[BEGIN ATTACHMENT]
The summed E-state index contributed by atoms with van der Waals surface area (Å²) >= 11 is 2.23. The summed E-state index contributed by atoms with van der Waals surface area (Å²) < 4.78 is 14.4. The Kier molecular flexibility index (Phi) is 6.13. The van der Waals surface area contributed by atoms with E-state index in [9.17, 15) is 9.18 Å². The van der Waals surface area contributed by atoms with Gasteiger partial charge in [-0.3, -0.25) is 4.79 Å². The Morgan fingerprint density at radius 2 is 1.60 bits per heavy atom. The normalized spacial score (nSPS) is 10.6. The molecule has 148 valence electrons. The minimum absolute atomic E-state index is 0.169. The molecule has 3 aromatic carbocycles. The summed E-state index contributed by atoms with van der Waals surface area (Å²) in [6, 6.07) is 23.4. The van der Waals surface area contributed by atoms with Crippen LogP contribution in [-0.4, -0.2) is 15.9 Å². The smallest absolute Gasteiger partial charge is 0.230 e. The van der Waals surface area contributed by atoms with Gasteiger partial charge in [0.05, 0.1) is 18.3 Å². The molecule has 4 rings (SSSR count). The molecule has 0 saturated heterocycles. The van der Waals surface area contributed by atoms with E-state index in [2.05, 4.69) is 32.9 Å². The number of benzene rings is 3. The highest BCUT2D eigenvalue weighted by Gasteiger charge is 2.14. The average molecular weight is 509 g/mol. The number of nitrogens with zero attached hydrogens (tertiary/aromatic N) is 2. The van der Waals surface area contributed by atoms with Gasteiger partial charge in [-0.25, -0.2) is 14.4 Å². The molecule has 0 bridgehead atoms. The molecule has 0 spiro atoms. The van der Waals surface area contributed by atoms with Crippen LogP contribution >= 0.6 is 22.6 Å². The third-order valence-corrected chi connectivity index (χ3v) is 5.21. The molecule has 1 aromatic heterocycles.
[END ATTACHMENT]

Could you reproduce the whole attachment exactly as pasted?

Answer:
The summed E-state index contributed by atoms with van der Waals surface area (Å²) >= 11 is 2.23. The summed E-state index contributed by atoms with van der Waals surface area (Å²) < 4.78 is 14.4. The Kier molecular flexibility index (Phi) is 6.13. The van der Waals surface area contributed by atoms with E-state index in [9.17, 15) is 9.18 Å². The van der Waals surface area contributed by atoms with Gasteiger partial charge in [-0.3, -0.25) is 4.79 Å². The Morgan fingerprint density at radius 2 is 1.60 bits per heavy atom. The normalized spacial score (nSPS) is 10.6. The molecule has 148 valence electrons. The minimum absolute atomic E-state index is 0.169. The molecule has 3 aromatic carbocycles. The summed E-state index contributed by atoms with van der Waals surface area (Å²) in [6, 6.07) is 23.4. The van der Waals surface area contributed by atoms with Crippen LogP contribution in [-0.4, -0.2) is 15.9 Å². The smallest absolute Gasteiger partial charge is 0.230 e. The van der Waals surface area contributed by atoms with Gasteiger partial charge in [0.05, 0.1) is 18.3 Å². The molecule has 4 rings (SSSR count). The molecule has 0 saturated heterocycles. The van der Waals surface area contributed by atoms with E-state index in [2.05, 4.69) is 32.9 Å². The number of benzene rings is 3. The highest BCUT2D eigenvalue weighted by Gasteiger charge is 2.14. The average molecular weight is 509 g/mol. The number of nitrogens with zero attached hydrogens (tertiary/aromatic N) is 2. The van der Waals surface area contributed by atoms with Gasteiger partial charge in [-0.25, -0.2) is 14.4 Å². The molecule has 0 bridgehead atoms. The molecule has 0 spiro atoms. The van der Waals surface area contributed by atoms with Crippen LogP contribution >= 0.6 is 22.6 Å². The third-order valence-corrected chi connectivity index (χ3v) is 5.21. The molecule has 1 aromatic heterocycles.